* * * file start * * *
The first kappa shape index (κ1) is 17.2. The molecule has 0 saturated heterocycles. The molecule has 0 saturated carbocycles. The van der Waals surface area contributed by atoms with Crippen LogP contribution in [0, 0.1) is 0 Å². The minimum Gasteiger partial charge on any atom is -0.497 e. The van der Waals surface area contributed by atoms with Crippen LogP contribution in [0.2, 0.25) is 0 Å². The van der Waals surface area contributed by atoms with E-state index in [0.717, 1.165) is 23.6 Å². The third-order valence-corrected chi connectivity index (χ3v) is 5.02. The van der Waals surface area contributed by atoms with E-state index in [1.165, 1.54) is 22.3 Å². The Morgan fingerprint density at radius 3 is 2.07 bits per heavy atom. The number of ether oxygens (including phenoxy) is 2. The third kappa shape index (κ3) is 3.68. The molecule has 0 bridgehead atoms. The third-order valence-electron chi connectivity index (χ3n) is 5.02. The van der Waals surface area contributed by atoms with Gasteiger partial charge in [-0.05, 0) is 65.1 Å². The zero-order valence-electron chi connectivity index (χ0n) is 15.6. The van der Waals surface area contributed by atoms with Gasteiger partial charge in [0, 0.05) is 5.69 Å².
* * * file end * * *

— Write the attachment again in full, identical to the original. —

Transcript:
The first kappa shape index (κ1) is 17.2. The molecule has 0 saturated heterocycles. The molecule has 0 saturated carbocycles. The van der Waals surface area contributed by atoms with Crippen LogP contribution in [0, 0.1) is 0 Å². The minimum Gasteiger partial charge on any atom is -0.497 e. The van der Waals surface area contributed by atoms with Crippen LogP contribution in [0.2, 0.25) is 0 Å². The van der Waals surface area contributed by atoms with E-state index in [0.717, 1.165) is 23.6 Å². The third-order valence-corrected chi connectivity index (χ3v) is 5.02. The van der Waals surface area contributed by atoms with E-state index in [1.165, 1.54) is 22.3 Å². The Morgan fingerprint density at radius 3 is 2.07 bits per heavy atom. The number of ether oxygens (including phenoxy) is 2. The third kappa shape index (κ3) is 3.68. The molecule has 0 bridgehead atoms. The third-order valence-electron chi connectivity index (χ3n) is 5.02. The van der Waals surface area contributed by atoms with Gasteiger partial charge in [-0.05, 0) is 65.1 Å². The zero-order valence-electron chi connectivity index (χ0n) is 15.6. The van der Waals surface area contributed by atoms with Gasteiger partial charge in [0, 0.05) is 5.69 Å².